Jenny Allen, Essay # 15: WOULD EVERYBODY PLEASE STOP?

Self’s favorite essay so far. She loves the motherly distress over the thought that her 13-year-old daughter receives dick pics from an acquaintance. The mother, a true Mama Bear, calls the boy (whose number she finds from an email on her daughter’s computer — Bad Mama for snooping! Bad!)

“Hello?” says the boy, “warily.”

“Hi! Who’s this?”

“M—-” he says, giving his name. Good Lord, this boy would probably follow a guy who said he had a hurt puppy in his car.

Anyhoo, the conversation never touches on the dick pic, and yet there is eventually a

Long pause. “Oh.”

And I think, he’s putting it together. He knows.

The mother does talk to her daughter about it, and succeeds in being very light. Trusting, you know. She lets it go. But inwardly, she can’t stop worrying. So, some time later, when she and her daughter are “on vacation in the country,” she brings it up again:

“Were you shocked when you saw the picture?”

“Yes.” She’s smiling, but she says ‘Yes’ in the same tone that she might say “Of course” or “Duh.”

“Well, what he did was send an assault, and that’s wrong, and — “

“Bye-bye.” She walks outside. She has always been a private person. She hates Talks.

And the mother is rebuffed. Again. And yet again.

The last image is of the daughter sitting on a swing: she “swings slowly, the wood making little creaking sounds like a sailboat’s mast in the sea.”

How lovely the image!

And a few sentences later, the piece ends.

Stay tuned, dear blog readers.

 

Work-In-Progress: Meeting at an Ashram

A man and a woman meet at an ashram in Amritsar (Onomatopeia! You like?)

Man feels betrayed when he finds the woman’s only joined the ashram for research so she can complete her Senior Honors Thesis at Stanford. They have a bitter argument, and never see each other again.

Ten years later, they’re at a Druid conference in Las Vegas (don’t ask) and bump into each other, friendly-like. They agree to go for drinks at a bar.


“You said you were going to find another ashram. Somewhere in Himachal Pradesh. Did you?”

“I did. And you?”

“I had to go home. My boyfriend said he missed me.”

“I thought so. A girl as gorgeous as you, 21 years old, if you didn’t have a boyfriend — or girlfriend — I’d begin to wonder. You were always very guarded about your life and I didn’t want to encroach on your privacy. That’s also the reason I decided to lose your e-mail as soon as we separated. I didn’t think I’d be able to resist e-mailing you if I still had it, so I did this little ritual.”

“What kind of ritual?”

“I found a secluded field and lit an incense stick and burned the paper you wrote your email on, trusting that if the universe was working as it should, we would meet again.”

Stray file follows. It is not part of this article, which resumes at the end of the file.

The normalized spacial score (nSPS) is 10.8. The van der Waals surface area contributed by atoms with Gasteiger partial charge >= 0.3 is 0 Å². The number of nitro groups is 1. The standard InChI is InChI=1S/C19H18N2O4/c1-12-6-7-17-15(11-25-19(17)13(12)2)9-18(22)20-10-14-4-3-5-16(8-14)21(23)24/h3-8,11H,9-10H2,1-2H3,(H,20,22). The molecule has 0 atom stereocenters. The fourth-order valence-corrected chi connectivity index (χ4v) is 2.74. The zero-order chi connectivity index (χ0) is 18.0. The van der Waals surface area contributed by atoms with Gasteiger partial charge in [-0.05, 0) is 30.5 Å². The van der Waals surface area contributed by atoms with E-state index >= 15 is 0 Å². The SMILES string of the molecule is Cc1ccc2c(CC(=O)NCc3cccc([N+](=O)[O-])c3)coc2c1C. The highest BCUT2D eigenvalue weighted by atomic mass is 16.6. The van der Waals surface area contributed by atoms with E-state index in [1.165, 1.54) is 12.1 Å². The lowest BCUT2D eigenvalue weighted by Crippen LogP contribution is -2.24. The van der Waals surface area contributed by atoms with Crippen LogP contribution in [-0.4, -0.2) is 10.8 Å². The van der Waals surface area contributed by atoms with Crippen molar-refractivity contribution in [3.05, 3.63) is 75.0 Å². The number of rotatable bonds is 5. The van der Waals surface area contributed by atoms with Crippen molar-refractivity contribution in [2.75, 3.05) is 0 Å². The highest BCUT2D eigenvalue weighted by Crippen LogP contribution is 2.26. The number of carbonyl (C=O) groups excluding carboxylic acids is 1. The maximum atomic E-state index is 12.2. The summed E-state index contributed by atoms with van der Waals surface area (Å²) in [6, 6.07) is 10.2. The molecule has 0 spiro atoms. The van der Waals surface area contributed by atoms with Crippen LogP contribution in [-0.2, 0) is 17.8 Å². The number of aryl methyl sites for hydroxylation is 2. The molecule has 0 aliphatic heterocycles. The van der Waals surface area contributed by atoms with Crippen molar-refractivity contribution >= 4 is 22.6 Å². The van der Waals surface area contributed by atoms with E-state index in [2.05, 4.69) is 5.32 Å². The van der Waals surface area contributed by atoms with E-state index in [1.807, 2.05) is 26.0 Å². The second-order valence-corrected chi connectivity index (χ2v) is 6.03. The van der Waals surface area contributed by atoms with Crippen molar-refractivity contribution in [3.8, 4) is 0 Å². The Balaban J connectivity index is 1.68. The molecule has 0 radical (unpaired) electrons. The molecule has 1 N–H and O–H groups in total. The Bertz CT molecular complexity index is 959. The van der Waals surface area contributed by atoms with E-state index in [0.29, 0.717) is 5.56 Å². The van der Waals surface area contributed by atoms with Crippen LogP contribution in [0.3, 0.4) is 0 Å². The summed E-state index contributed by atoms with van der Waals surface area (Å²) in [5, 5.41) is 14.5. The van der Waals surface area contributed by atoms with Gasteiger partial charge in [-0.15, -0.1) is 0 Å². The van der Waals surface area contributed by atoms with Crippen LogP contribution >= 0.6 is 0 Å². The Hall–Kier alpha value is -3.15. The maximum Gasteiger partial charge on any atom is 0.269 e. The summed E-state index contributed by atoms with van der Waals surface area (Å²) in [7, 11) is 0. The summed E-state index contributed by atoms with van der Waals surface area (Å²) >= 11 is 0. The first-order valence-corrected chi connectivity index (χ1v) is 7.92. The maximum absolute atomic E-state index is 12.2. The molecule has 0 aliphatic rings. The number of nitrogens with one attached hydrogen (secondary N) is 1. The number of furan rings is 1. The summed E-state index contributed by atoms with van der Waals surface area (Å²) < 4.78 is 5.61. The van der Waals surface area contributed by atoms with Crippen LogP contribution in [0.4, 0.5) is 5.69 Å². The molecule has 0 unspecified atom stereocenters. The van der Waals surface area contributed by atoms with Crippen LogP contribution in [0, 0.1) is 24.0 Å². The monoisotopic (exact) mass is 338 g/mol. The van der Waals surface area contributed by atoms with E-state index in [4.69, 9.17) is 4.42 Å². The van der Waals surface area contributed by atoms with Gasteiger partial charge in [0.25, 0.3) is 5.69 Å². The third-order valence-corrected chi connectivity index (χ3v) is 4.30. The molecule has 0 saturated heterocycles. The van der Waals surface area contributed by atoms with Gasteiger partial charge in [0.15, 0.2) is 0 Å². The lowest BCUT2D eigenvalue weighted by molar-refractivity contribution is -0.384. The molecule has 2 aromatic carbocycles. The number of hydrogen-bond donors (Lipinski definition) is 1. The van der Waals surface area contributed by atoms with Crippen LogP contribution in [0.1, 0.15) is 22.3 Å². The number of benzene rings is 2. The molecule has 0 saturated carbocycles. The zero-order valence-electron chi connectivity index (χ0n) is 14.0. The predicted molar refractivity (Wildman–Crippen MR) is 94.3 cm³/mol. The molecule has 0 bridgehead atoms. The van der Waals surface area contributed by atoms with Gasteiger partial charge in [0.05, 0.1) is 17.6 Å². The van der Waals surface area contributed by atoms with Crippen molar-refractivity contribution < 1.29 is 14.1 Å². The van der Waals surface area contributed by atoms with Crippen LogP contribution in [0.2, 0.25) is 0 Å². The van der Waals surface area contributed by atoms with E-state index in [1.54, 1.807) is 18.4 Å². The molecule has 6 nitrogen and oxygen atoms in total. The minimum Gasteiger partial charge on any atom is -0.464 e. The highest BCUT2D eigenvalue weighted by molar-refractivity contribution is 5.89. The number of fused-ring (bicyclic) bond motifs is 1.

Why du Maurier’s JAMAICA INN Is Epic

There’s a scene where Mary Yellan is trying to escape from . . . take self’s word for it, something evil.

Across her path, Harry the pedlar. A man seemingly mild, not too smart. He nods at her, “reassuring . . . smiling . . . smirking and sly . . . ” Then he lands a “furtive hand” on her. And her reaction?

She moves “swiftly, lashing out at him, and her fist caught him underneath the chin, shutting his mouth like a trap, with his tongue caught between his teeth. He squealed like a rabbit, and she struck him again, but this time he grabbed at her and lurched sideways upon her, all pretense of gentle persuasion gone, his strength horrible, his face drained of all colour. He was fighting now for possession, and she knew it . . . ”

du Maurier shows us how the man’s affect changes from moment to moment: first he is smiling, then he is sly, then he is furtive, and then he attacks.

But every step of his transformation, Mary Yellan meets fiercely.

This is a woman who has been raised on a farm, who has known only friendly neighbors. Having spent an entire quarter at Stanford reading Samuel Richardson’s Clarissa, self was steeling herself for only one outcome. But du Maurier had something else in mind.

Stay tuned, dear blog readers. Stay tuned.

Cee’s Fun Foto Challenge Week 5: Coffee

“Coffee, you complete me.”

That pretty much sums up what self feels about coffee.

So glad she can participate in Cee’s Fun Foto Challenge this week.

Self has two coffee makers: a red and a white.

The white is a 10-cup, and the red is a four-cup.

DSCN0209

She also has a favorite coffee mug, which she bought from a wee little store in North Beach.

DSCN0211

The other side of the mug has a picture of Han Solo.